BANGKOK — Thailand's military government, which took power in May last year, today appointed a committee to draft the country's 20th constitution after a previous draft was rejected, delaying promised elections until at least 2017.
The junta-appointed legislature dismissed the military-backed constitution last month after it was met with strong opposition by almost all sides of the political divide, in effect playing into the military's hands by prolonging army rule.
A major point of contention was the creation of a National Committee on Reform and Reconciliation Strategy that would be dominated by the military, allowing it to exercise power over the executive and legislative branches in a vaguely defined "crisis" situation.
The new, 21-member committee has six months to write a new draft and will need approval by the legislature and to put the constitution to a referendum, something that would delay elections until at least 2017, said deputy Prime Minister Wissanu Krea-ngam.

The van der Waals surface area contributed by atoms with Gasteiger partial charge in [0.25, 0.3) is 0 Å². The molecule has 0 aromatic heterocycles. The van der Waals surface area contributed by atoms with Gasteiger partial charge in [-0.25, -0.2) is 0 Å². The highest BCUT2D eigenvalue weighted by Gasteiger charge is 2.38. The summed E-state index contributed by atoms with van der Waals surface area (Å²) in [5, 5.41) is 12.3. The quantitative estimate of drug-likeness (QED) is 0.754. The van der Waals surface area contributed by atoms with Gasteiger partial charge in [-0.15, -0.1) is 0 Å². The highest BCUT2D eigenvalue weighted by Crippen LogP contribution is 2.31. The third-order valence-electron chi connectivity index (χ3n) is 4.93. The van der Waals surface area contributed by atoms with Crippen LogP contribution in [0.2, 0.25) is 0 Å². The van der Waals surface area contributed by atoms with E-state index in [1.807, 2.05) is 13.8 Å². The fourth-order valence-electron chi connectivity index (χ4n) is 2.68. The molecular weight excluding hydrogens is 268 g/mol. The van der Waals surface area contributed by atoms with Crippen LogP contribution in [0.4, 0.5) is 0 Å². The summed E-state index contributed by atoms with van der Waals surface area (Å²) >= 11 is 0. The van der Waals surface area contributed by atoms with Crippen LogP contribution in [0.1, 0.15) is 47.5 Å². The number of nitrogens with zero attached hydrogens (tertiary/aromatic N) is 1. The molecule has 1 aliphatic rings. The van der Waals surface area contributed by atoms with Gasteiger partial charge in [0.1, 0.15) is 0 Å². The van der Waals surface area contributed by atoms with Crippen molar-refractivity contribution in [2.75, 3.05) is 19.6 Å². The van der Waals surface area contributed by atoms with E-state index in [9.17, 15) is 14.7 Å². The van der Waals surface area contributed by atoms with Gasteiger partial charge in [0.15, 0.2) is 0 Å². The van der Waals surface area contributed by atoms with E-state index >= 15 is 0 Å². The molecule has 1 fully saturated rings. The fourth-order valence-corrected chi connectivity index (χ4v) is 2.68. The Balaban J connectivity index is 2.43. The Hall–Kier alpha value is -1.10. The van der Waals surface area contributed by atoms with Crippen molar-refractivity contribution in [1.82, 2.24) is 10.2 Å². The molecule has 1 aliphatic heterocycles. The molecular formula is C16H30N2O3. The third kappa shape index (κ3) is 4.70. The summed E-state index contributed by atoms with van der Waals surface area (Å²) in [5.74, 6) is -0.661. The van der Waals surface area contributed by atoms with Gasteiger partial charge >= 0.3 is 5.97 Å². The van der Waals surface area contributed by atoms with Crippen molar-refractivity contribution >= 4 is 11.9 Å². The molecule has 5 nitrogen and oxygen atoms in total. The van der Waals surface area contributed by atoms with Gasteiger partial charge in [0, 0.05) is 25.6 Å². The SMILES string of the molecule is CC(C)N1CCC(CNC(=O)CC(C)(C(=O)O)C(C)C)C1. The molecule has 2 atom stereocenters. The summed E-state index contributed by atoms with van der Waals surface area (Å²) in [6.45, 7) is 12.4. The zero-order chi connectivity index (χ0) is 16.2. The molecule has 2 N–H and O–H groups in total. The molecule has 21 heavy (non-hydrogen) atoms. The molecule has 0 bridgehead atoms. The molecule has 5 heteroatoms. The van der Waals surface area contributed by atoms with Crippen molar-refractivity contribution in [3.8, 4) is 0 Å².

The committee, made up of lawyers, academics, civil servants and military types, starts work immediately.
The military took power in a May 2014 coup after months of political unrest. The junta, formally known as the National Council for Peace and Order, scrapped the constitution and set about writing one that critics say was aimed at consolidating the army's already-sweeping powers.
Kan Yuenyong, an analyst at Siam Intelligence Unit think tank, said the junta's aim of a constitution that gives the military overarching powers remained unchanged.
"At the end of the day, the junta has the same aims it did before, namely, it believes the political system doesn't work and they need an umbrella organization to oversee the country and to weaken the electoral process but how they will do that and make it more palatable to people remains to be seen," he said.
Deputy Prime Minister Wissanu Krea-ngam said Meechai Ruchupan, an adviser to the junta, would head the new committee.
Meechai led a junta-appointed panel that drafted the 2006 constitution, dubbed the "anti-Thaksin" charter because it appeared aimed at preventing the return of ousted former Prime Minister Thaksin Shinawatra.
Thaksin was deposed in a 2006 coup after being accused of corruption. His sister, Yingluck, was removed from power in May 2014 after a court found her guilty of abuse of power. Days later, the army staged a coup, ending months of sometimes violent street protests in Bangkok aimed at ousting Yingluck's government.
Story: Reuters / Amy Sawitta Lefevre and Panarat Thepgumpanat
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